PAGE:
Indigenous people who have appeared before the Murri Court overall end up being charged with fewer serious offences in the future, with many believing it is not a biased “whitefella court”.
But some offenders have gone on to commit even more drugs, weapons, forgery and theft crimes.
The Murri Court was reintroduced by the Palaszczuk government in 2016 after being cut by the Newman government in 2012.
It aims to reduce the over-representation of Indigenous people in the criminal justice system by holding informal, less-intimidating hearings and including elders, alcohol and drug programs, and employment and health services.
An Ipsos report into the Murri Court, dated June 2019 and due to be released this week, found it was operating as intended in providing a culturally informed specialist court to help rehabilitate Indigenous offenders.
Stakeholders said the Murri Court had reunified families, reduced incarceration, prompted people to give up drugs and improve their health, helped people get jobs, training and car licences, and reinvigorated respect for community, culture and elders.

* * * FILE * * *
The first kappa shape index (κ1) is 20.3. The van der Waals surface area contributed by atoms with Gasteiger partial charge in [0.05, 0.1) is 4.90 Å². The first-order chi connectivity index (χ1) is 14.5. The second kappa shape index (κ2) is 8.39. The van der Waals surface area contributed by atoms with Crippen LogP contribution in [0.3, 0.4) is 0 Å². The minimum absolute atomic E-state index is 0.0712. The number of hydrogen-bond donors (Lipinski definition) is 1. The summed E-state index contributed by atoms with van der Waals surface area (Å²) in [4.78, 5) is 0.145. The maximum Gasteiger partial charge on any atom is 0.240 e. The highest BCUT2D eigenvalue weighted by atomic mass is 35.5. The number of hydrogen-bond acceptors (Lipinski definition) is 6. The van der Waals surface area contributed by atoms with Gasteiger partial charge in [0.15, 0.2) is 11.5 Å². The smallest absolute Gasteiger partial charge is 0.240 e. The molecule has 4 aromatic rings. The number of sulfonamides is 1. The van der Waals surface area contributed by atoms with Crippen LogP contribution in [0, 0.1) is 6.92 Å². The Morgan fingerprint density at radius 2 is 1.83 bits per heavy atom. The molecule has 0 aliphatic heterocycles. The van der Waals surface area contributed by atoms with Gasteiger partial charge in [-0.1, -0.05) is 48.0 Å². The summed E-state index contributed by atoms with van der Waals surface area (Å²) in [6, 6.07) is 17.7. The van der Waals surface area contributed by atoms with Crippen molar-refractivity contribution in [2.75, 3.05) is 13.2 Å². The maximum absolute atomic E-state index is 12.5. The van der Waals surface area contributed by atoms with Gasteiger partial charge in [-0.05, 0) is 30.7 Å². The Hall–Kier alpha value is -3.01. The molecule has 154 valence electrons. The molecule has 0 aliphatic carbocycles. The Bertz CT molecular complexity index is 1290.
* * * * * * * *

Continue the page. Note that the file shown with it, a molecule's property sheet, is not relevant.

Many offenders took personal responsibility for their crimes and became more aware of how their actions affected victims, and there was a belief Murri Court was not a racially biased “whitefella court” but somewhere they could have a “fair go”.
The report found “good indications” that charges for serious offences were declining overall, but some charges, such as illicit drugs, weapons, forgery and theft, were increasing.
The review allocated offenders to four groups based on their experiences with the Murri Court – “feeling strong”, “staying on track”, “a chance to change” and “needing support”.